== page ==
From Chicken Soup for the Teenage Soul IV

My Own Thing

Wooden sticks slapping against each other, sharp metal blades cutting through snowy ice and heavy-metal music blaring from the PA system . . . It’s like my very first hockey game remains with me wherever I go.

My father had just been diagnosed with cancer; his life and that of my family was thrown into complete flux. I was thirteen years old, and I couldn’t grasp that my dad’s time on this earth was growing short. There was no fathoming it.

For more than thirty years he was a teacher—he taught science to his classes and life to my sister and me, two jobs he would pour his heart and soul into. Two jobs he was holding on to ever so tightly because he could feel them beginning to slip away.

At the center of my relationship with Dad were sports . . . baseball, basketball, a little football . . . but never hockey. That was, until his school offered a class trip to see the New Jersey Devils.

When Dad first mentioned the idea of going, I was apprehensive. “Hockey? Really? Hockey?” By the time the ticket reservation deadline arrived, Dad had convinced me.

When that cold night in December fell upon us, and the hour of departure neared, my father was alas too ill. His mind said “try,” but it could not deny his weakening body’s ultimate wish to remain in bed. The sense of normalcy he was hoping to provide with this outing was escaping him just like everything else. With a look of mortality in his eyes he said, “I’m sorry, Son. I just can’t make it tonight.” And perhaps even worse, he continued, “Your mother will take you. . . .”

And so I stepped onto a bus filled with a group of impassioned, anxious high-school boys . . . and what felt like a thousand suspicious eyes turned toward my tiny frame. “What is this awkward kid doing on our bus with his mom?” they whispered among each other. A good question, really . . . it was the very same question that was running through my own mind as I slouched in the bus seat next to my equally shy mother. All of a sudden I couldn’t wait for this night to end.

Somewhere between the suburbs of New York and the swamps of New Jersey a much older, intimidating high-school freshman turned toward me and asked the most obvious question on the face of the earth. “You don’t go to Ramapo, do you?” I was too nervous to reply . . . my mother intervened, “This is Neil, Mr. Katcher’s son. It’s his first hockey game.”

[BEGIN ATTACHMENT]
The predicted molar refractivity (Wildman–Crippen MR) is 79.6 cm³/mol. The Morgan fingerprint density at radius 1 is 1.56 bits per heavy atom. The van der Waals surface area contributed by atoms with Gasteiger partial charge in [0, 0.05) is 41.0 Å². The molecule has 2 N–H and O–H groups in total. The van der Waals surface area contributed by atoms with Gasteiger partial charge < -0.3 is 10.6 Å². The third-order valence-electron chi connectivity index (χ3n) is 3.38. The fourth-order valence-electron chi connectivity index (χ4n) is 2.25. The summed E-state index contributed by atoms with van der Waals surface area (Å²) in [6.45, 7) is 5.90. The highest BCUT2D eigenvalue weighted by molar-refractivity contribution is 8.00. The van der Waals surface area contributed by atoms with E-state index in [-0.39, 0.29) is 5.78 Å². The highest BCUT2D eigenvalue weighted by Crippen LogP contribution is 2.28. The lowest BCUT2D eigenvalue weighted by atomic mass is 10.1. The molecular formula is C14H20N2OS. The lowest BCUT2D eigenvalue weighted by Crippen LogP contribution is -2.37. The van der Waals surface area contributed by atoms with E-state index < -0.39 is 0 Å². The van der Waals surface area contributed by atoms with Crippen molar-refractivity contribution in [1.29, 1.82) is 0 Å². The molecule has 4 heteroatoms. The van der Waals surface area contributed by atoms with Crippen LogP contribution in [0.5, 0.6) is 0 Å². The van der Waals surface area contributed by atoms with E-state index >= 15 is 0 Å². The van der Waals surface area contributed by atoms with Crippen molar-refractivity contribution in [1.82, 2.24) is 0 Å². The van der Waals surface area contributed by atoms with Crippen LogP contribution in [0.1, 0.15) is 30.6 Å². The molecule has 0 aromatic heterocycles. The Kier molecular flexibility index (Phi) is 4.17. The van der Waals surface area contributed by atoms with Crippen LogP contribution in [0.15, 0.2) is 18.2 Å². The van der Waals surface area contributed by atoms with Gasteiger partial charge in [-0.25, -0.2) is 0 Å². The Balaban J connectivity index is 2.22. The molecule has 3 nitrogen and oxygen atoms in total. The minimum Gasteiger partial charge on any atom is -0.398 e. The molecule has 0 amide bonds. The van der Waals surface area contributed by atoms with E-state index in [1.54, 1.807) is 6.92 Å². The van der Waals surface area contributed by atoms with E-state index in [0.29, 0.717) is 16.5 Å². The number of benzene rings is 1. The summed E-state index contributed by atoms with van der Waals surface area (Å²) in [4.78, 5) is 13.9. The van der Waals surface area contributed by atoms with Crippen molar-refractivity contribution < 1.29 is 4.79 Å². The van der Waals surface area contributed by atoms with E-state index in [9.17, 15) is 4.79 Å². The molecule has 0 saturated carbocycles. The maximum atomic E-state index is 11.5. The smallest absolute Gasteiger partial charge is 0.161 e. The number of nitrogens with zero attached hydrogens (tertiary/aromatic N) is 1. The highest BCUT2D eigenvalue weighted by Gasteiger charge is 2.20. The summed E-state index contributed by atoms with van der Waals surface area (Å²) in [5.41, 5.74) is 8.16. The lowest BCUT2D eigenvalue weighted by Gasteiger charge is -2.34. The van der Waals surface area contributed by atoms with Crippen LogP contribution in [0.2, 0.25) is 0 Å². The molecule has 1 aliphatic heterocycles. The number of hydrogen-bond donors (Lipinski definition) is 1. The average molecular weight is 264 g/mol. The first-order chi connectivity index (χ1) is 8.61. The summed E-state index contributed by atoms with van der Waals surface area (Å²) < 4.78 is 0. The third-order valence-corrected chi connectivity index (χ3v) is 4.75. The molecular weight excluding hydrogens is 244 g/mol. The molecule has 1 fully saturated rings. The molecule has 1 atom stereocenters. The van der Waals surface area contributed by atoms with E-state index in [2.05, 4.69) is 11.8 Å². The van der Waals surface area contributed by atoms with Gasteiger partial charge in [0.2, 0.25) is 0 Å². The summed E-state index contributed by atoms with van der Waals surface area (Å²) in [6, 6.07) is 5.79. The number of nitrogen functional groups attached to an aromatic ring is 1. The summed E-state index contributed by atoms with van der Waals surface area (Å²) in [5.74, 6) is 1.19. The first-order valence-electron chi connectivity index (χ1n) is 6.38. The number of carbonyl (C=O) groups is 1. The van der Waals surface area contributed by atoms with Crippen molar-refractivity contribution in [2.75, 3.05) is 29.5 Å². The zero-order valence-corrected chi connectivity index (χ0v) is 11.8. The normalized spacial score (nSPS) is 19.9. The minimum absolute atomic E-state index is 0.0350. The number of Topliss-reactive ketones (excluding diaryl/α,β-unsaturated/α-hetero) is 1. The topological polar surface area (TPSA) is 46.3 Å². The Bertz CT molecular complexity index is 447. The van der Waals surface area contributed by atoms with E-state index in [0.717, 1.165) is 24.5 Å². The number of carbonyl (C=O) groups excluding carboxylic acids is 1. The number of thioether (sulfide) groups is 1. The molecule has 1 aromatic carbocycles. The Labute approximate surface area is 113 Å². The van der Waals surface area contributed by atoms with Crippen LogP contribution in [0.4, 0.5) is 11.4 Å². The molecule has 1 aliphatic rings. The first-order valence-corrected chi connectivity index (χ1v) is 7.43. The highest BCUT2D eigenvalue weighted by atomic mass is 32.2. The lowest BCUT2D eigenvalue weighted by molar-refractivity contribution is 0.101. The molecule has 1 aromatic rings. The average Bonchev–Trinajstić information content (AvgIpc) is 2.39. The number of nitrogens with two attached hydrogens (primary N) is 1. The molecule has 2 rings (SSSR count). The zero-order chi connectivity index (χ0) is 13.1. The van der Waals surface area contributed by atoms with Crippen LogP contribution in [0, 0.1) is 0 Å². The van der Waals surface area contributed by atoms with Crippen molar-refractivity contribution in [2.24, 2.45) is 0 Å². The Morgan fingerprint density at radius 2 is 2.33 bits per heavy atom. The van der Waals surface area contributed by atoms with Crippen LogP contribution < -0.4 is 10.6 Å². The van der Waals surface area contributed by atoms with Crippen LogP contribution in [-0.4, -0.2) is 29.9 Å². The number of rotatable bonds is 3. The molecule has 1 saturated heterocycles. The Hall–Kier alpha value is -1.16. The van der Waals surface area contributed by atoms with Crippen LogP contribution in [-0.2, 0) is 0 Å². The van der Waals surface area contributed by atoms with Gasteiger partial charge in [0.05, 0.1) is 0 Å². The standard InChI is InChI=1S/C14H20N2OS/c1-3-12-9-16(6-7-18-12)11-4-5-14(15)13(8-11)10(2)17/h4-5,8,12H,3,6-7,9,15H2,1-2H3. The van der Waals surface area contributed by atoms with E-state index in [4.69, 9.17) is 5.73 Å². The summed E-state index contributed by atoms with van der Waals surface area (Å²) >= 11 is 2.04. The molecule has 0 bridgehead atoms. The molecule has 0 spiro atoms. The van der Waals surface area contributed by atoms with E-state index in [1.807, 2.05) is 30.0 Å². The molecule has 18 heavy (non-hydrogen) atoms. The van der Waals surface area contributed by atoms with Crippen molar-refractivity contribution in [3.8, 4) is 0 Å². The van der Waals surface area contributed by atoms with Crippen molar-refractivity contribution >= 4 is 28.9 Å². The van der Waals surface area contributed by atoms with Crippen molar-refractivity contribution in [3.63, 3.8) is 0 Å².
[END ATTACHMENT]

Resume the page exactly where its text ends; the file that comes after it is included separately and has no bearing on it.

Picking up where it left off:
“Oh,” responded the boy. “Where’s Mr. Katcher?”

“He’s not feeling well tonight,” my mother replied. The boy nodded and got really quiet for a moment . . . as if he knew about Dad’s condition.

Within moments he started a new conversation, this one about hockey. For one night he would act as a substitute.

As we entered the arena, a shiver passed through me. A sense of excitement was filled with the smell of hot dogs and beer. I was in the Meadowlands. The Brendan Byrne Arena.

As the game began to unfold a few tiers below our discounted seats, my bearings and my instincts began to kick in. I was in the world of sport. Questions started flowing from me. “What’s icing? What’s off-sides? Who’s that guy, he’s good.” I needed to understand this game, and my new mentor was always ready with the knowledge I craved. The game was the fastest, most enthralling sport I had ever witnessed.

I learned that I was watching the underdog New Jersey Devils getting dominated by the big burly Philadelphia Flyers . . . the game flooded through my blood and into my very DNA. Midway through the game there was this one play . . . a defining moment, hour, day in my life. One of the Flyers, maybe it was Peter Zezel, Rick Tocchet or even Tim Kerr, made a spin-o-rama move. With the puck sitting on the blade of his stick, this Flyer made a 360-degree maneuver past a Devil and then fired a shot past a flailing goaltender into the rippling twine!

As the red siren light behind the goals spun, I jumped to my feet. . . . My mentor tugged at me, “Kid, don’t cheer for them. They’re the enemy.” Lost in the game, I replied, “Did you see that?!!”

Upon returning home, I ran as fast I could up the thirteen creaky, carpeted steps to my parents’ bedroom. I called out, “Dad! Dad!” At first there was no answer until I realized he was in the adjoining bathroom. I went right up to the door and knocked, “Dad? Can I come in?”

“No . . . how was the game?” he managed to reply. I must have talked his ear off through that bathroom door. I talked as much as he’s probably heard me talk in my entire thirteen years. The last thing I said was, “What team do you root for?”

“The Rangers,” replied Dad . . . after all, fandom was not something one chose in our family, it was passed down from one generation to the next, like an heirloom. And so, from that moment on, the Rangers became my team . . . and the game of hockey seemed so magical that it could stop time itself.

Over the next five years my father would fight for his life, my family would fight to remain a family . . . and my heart would find its shelter in a 200-foot by 85-foot arena. Inside that space, every season and every game became a reason to dream—if for just a few hours at a time.

Recently, my father lost his battle with cancer, but even as I grow toward adulthood, hockey remains my beacon of hope. And it was that one chilly December night in the swamps of New Jersey that showed me that my father’s spirit would continue to teach and comfort me . . . even in his absence.

Neil Katcher

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